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Cinderella -- a Poetry Friday post

Fairy tales are potent things, as any writer knows. Especially the original versions, in all their dark and twisty glory. They speak to the psyche, the way a poem does. They have the power of dreams, the resonance of myth. Not surprisingly, the imagery, emotion and themes contained in fairy tales frequently find their way into poems. Sometimes, the connection is on an unconscious level, because the fairy tales continue to resonate for life. Sometimes, the references are conscious, as in "The Little Match Girl" by Bob King, a survivor of ritual abuse. And sometimes, the poem is a retelling. William McGonagall wrote a version of The Little Match Girl in verse, based on Hans Christian Anderson's story.

And Anne Sexton wrote a version of that most popular of all tales, Cinderella. Sexton was considered a "confessional" poet, like W.D. Snodgrass or Robert Lowell, because of the appearance that her poems echoed her life, even though most were, in fact, fictionalized. However, the fear and angst her poems described resonated with readers alive in the middle of the 20th century, who lived in continual fear of "the bomb" and were dealing with major shifts such as women joining the workforce and the upsurging of the civil rights movement.

Here's Anne Sexton's sardonic take on a classic.


You always read about it:
the plumber with the twelve children
who wins the Irish Sweepstakes.
From toilets to riches.
That story.

Or the nursemaid,
some luscious sweet from Denmark
who captures the oldest son's heart.
from diapers to Dior.
That story.

Or a milkman who serves the wealthy,
eggs, cream, butter, yogurt, milk,
the white truck like an ambulance
who goes into real estate
and makes a pile.
From homogenized to martinis at lunch.

Or the charwoman
who is on the bus when it cracks up
and collects enough from the insurance.
From mops to Bonwit Teller.
That story.

the wife of a rich man was on her deathbed
and she said to her daughter Cinderella:
Be devout. Be good. Then I will smile
down from heaven in the seam of a cloud.
The man took another wife who had
two daughters, pretty enough
but with hearts like blackjacks.
Cinderella was their maid.
She slept on the sooty hearth each night
and walked around looking like Al Jolson.
Her father brought presents home from town,
jewels and gowns for the other women
but the twig of a tree for Cinderella.
She planted that twig on her mother's grave
and it grew to a tree where a white dove sat.
Whenever she wished for anything the dove
would drop it like an egg upon the ground.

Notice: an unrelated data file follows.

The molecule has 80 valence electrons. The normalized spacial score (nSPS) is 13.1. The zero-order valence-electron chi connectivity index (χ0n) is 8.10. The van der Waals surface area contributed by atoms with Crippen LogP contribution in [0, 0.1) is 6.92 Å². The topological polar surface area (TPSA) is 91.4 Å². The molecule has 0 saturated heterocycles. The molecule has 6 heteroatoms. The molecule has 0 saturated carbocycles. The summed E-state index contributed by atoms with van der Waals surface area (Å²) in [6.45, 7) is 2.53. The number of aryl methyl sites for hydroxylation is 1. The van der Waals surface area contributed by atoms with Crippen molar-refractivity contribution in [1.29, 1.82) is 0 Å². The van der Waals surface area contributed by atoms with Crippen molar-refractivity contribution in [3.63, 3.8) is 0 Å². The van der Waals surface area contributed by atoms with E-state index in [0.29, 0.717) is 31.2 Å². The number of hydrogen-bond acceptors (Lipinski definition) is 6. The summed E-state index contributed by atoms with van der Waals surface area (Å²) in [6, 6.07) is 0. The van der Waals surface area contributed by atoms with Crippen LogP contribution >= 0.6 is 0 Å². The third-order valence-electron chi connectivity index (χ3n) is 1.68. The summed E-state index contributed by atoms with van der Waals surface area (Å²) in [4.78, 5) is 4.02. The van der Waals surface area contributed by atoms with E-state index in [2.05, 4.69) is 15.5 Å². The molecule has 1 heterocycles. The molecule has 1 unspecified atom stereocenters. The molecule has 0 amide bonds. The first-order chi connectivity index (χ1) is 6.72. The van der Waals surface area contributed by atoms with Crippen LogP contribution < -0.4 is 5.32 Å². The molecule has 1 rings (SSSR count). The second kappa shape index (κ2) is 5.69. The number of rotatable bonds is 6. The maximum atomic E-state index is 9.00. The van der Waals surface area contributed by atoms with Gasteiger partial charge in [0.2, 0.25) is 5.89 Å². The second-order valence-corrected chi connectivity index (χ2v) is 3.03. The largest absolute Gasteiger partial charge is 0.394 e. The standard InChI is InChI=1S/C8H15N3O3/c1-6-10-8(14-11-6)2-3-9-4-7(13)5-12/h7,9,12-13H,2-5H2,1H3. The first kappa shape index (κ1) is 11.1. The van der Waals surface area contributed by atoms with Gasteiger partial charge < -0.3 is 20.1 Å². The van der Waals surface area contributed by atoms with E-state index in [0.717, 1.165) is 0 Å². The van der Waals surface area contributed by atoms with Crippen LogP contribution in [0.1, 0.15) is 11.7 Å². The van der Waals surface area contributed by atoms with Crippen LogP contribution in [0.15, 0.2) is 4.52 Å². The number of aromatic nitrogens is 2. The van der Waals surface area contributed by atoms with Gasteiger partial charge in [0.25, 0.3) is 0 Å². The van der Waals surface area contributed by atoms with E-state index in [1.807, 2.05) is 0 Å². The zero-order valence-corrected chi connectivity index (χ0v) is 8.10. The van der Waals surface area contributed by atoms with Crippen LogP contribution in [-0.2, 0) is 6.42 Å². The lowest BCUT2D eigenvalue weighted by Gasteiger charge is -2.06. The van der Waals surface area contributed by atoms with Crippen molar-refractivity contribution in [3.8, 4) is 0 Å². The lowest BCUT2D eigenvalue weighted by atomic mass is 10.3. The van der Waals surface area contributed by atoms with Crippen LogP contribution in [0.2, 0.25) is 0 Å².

The bird is important, my dears, so heed him.

Next came the ball, as you all know.
It was a marriage market.
The prince was looking for a wife.
All but Cinderella were preparing
and gussying up for the event.
Cinderella begged to go too.
Her stepmother threw a dish of lentils
into the cinders and said: Pick them
up in an hour and you shall go.
The white dove brought all his friends;
all the warm wings of the fatherland came,
and picked up the lentils in a jiffy.
No, Cinderella, said the stepmother,
you have no clothes and cannot dance.
That's the way with stepmothers.

Cinderella went to the tree at the grave
and cried forth like a gospel singer:
Mama! Mama! My turtledove,
send me to the prince's ball!
The bird dropped down a golden dress
and delicate little slippers.
Rather a large package for a simple bird.
So she went. Which is no surprise.
Her stepmother and sisters didn't
recognize her without her cinder face
and the prince took her hand on the spot
and danced with no other the whole day.

As nightfall came she thought she'd better
get home. The prince walked her home
and she disappeared into the pigeon house
and although the prince took an axe and broke
it open she was gone. Back to her cinders.
These events repeated themselves for three days.
However on the third day the prince
covered the palace steps with cobbler's wax
and Cinderella's gold shoe stuck upon it.
Now he would find whom the shoe fit
and find his strange dancing girl for keeps.
He went to their house and the two sisters
were delighted because they had lovely feet.
The eldest went into a room to try the slipper on
but her big toe got in the way so she simply
sliced it off and put on the slipper.
The prince rode away with her until the white dove
told him to look at the blood pouring forth.
That is the way with amputations.
They just don't heal up like a wish.
The other sister cut off her heel
but the blood told as blood will.
The prince was getting tired.
He began to feel like a shoe salesman.
But he gave it one last try.
This time Cinderella fit into the shoe
like a love letter into its envelope.

At the wedding ceremony
the two sisters came to curry favor
and the white dove pecked their eyes out.
Two hollow spots were left
like soup spoons.

Cinderella and the prince
lived, they say, happily ever after,
like two dolls in a museum case
never bothered by diapers or dust,
never arguing over the timing of an egg,
never telling the same story twice,
never getting a middle-aged spread,
their darling smiles pasted on for eternity.
Regular Bobbsey Twins.
That story.

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( 18 comments — Leave a comment )
Nov. 3rd, 2006 03:12 pm (UTC)
Love this, Kelly. Thanks for sharing it. One of the things I love most about your Poetry Friday posts is the bits of background that accompany the poems you post.

Lazy me, I just post the poem.
Nov. 3rd, 2006 03:59 pm (UTC)
Yeah, well . . . I don't work a full-time job like you do, so I have the time to research it. :)
Nov. 3rd, 2006 03:41 pm (UTC)
This is great! I will need to investigate further on Anne Sexton...thanks!